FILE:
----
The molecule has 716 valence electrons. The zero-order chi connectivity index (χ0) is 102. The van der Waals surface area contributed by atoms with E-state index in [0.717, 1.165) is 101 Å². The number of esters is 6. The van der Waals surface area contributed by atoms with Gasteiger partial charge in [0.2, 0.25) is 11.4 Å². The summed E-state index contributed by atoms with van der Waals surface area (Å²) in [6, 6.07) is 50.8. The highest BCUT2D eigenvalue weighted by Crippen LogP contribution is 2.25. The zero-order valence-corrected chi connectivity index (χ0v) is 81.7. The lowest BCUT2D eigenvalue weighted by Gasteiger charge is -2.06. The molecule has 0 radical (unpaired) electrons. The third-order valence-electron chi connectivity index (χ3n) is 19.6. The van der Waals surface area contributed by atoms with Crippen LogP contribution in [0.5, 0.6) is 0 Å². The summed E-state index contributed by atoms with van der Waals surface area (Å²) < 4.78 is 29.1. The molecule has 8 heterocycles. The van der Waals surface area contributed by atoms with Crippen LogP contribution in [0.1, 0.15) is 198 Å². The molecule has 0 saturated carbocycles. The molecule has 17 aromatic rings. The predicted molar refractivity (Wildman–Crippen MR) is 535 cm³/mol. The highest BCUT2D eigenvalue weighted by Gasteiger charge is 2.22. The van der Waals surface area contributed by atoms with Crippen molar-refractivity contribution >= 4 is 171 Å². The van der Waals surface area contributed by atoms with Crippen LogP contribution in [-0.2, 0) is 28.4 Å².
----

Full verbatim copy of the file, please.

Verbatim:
The molecule has 716 valence electrons. The zero-order chi connectivity index (χ0) is 102. The van der Waals surface area contributed by atoms with E-state index in [0.717, 1.165) is 101 Å². The number of esters is 6. The van der Waals surface area contributed by atoms with Gasteiger partial charge in [0.2, 0.25) is 11.4 Å². The summed E-state index contributed by atoms with van der Waals surface area (Å²) in [6, 6.07) is 50.8. The highest BCUT2D eigenvalue weighted by Crippen LogP contribution is 2.25. The zero-order valence-corrected chi connectivity index (χ0v) is 81.7. The lowest BCUT2D eigenvalue weighted by Gasteiger charge is -2.06. The molecule has 0 radical (unpaired) electrons. The third-order valence-electron chi connectivity index (χ3n) is 19.6. The van der Waals surface area contributed by atoms with Crippen LogP contribution in [0.5, 0.6) is 0 Å². The summed E-state index contributed by atoms with van der Waals surface area (Å²) < 4.78 is 29.1. The molecule has 8 heterocycles. The van der Waals surface area contributed by atoms with Crippen LogP contribution in [0.1, 0.15) is 198 Å². The molecule has 0 saturated carbocycles. The molecule has 17 aromatic rings. The predicted molar refractivity (Wildman–Crippen MR) is 535 cm³/mol. The highest BCUT2D eigenvalue weighted by Gasteiger charge is 2.22. The van der Waals surface area contributed by atoms with Crippen molar-refractivity contribution >= 4 is 171 Å². The van der Waals surface area contributed by atoms with Crippen LogP contribution in [-0.2, 0) is 28.4 Å².